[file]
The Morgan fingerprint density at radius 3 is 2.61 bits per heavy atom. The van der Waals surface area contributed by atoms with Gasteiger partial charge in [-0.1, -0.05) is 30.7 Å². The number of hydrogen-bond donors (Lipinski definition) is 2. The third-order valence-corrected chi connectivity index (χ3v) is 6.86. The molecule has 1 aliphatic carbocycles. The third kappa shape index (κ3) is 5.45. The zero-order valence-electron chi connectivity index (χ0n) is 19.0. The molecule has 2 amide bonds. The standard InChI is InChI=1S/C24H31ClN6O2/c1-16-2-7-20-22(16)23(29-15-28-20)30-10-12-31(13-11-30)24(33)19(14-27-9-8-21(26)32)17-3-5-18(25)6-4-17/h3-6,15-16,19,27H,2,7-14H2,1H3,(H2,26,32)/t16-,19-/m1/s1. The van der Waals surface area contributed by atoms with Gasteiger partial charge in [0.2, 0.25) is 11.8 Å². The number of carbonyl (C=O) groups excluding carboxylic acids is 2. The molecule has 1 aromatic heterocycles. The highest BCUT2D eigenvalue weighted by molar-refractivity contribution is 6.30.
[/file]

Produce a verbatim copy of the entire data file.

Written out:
The Morgan fingerprint density at radius 3 is 2.61 bits per heavy atom. The van der Waals surface area contributed by atoms with Gasteiger partial charge in [-0.1, -0.05) is 30.7 Å². The number of hydrogen-bond donors (Lipinski definition) is 2. The third-order valence-corrected chi connectivity index (χ3v) is 6.86. The molecule has 1 aliphatic carbocycles. The third kappa shape index (κ3) is 5.45. The zero-order valence-electron chi connectivity index (χ0n) is 19.0. The molecule has 2 amide bonds. The standard InChI is InChI=1S/C24H31ClN6O2/c1-16-2-7-20-22(16)23(29-15-28-20)30-10-12-31(13-11-30)24(33)19(14-27-9-8-21(26)32)17-3-5-18(25)6-4-17/h3-6,15-16,19,27H,2,7-14H2,1H3,(H2,26,32)/t16-,19-/m1/s1. The van der Waals surface area contributed by atoms with Gasteiger partial charge in [0.2, 0.25) is 11.8 Å². The number of carbonyl (C=O) groups excluding carboxylic acids is 2. The molecule has 1 aromatic heterocycles. The highest BCUT2D eigenvalue weighted by molar-refractivity contribution is 6.30.